I read Preacher back in the day.  I would say I even liked it.  But Preacher was just one of 4 dozen books I was reading each month back then.  It's been off my radar for over a decade.  I've read literally thousands of comics since then.  It left a faint impression but it's not one of my holy grails of comics, it's not one of my treasured collections, and it's not even been one I've been too keen on revisiting. 

I recall Preacher being smart but provocative, purposefully disgusting and outrageous.  It's was high-fallutin' Grindhouse for the Tarantino generation, Irish writer Garth Ennis' skewed take on southern U.S. cowboy culture and sensibilities. An adaptation has been threatened for a very long time.  This one finally stuck, coming to us from two Canadians, Seth Rogen and Evan Goldberg and the channel that brought us Mad Men and The Walking Dead.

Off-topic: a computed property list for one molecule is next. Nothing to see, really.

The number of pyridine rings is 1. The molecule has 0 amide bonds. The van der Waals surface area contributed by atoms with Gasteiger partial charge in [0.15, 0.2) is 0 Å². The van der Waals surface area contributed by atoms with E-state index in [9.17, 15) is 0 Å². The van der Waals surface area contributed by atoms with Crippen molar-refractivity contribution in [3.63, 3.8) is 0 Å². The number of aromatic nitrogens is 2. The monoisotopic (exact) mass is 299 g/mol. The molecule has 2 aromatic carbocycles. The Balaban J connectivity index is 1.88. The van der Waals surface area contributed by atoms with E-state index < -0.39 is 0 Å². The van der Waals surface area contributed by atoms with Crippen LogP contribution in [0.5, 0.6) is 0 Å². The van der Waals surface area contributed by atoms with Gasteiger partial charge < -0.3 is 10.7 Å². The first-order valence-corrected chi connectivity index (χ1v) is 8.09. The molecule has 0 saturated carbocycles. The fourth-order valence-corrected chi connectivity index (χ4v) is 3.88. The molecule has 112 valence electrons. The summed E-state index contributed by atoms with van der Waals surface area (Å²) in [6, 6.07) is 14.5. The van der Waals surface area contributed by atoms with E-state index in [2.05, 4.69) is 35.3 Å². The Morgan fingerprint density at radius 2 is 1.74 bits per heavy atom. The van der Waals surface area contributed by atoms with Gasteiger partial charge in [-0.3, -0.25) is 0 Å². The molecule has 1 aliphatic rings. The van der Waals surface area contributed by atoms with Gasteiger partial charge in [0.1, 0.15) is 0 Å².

The first two episodes of Preacher feel suitably at home on AMC.  Rogen and Goldberg capture the sense of the comic without needing to literally adapt it.  They deliver a tone that's less off-putting, but also not designed strictly for mass appeal.  It is afterall a violent modern-day western about a Preacher who gains the power of the "Word of God" from an alien, a hyperviolent renegade woman, and a venomous Irish vampire.  It's not exactly standard fare.

I liked what Rogen and Goldberg did, and was willing to continue on, but the show got away from me in the summer timeslot.  It definitely had a slow burn feel, but you could also tell once it hit boiling point, it would rumble.  Look forward to catching a Preacher marathon on AMC soon. [1:19:31]